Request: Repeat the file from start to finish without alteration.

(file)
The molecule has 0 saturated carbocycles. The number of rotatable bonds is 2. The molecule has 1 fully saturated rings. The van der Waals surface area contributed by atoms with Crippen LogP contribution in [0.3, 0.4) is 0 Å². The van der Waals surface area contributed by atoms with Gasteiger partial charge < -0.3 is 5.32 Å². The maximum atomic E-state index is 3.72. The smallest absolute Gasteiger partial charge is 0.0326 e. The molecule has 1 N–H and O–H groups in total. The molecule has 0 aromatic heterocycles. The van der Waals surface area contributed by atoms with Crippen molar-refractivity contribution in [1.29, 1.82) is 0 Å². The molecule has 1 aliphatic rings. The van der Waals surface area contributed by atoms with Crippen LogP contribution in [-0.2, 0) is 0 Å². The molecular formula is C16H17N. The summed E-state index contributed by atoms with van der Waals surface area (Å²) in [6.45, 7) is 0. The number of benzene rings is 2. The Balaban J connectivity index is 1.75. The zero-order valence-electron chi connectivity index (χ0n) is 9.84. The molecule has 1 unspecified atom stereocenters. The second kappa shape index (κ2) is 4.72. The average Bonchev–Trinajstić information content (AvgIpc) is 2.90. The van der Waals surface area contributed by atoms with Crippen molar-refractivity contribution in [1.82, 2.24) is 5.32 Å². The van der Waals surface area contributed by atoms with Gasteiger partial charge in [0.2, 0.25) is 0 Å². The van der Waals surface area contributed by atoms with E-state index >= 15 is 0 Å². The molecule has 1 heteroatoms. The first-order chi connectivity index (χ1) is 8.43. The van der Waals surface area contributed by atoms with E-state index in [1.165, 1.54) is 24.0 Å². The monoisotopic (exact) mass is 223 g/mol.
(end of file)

The molecule has 0 saturated carbocycles. The number of rotatable bonds is 2. The molecule has 1 fully saturated rings. The van der Waals surface area contributed by atoms with Crippen LogP contribution in [0.3, 0.4) is 0 Å². The van der Waals surface area contributed by atoms with Gasteiger partial charge < -0.3 is 5.32 Å². The maximum atomic E-state index is 3.72. The smallest absolute Gasteiger partial charge is 0.0326 e. The molecule has 1 N–H and O–H groups in total. The molecule has 0 aromatic heterocycles. The van der Waals surface area contributed by atoms with Crippen molar-refractivity contribution in [1.29, 1.82) is 0 Å². The molecule has 1 aliphatic rings. The van der Waals surface area contributed by atoms with Crippen LogP contribution in [-0.2, 0) is 0 Å². The molecular formula is C16H17N. The summed E-state index contributed by atoms with van der Waals surface area (Å²) in [6.45, 7) is 0. The number of benzene rings is 2. The Balaban J connectivity index is 1.75. The zero-order valence-electron chi connectivity index (χ0n) is 9.84. The molecule has 1 unspecified atom stereocenters. The second kappa shape index (κ2) is 4.72. The average Bonchev–Trinajstić information content (AvgIpc) is 2.90. The van der Waals surface area contributed by atoms with Crippen molar-refractivity contribution in [1.82, 2.24) is 5.32 Å². The van der Waals surface area contributed by atoms with Gasteiger partial charge in [0.2, 0.25) is 0 Å². The van der Waals surface area contributed by atoms with E-state index >= 15 is 0 Å². The molecule has 1 heteroatoms. The first-order chi connectivity index (χ1) is 8.43. The van der Waals surface area contributed by atoms with E-state index in [1.165, 1.54) is 24.0 Å². The monoisotopic (exact) mass is 223 g/mol.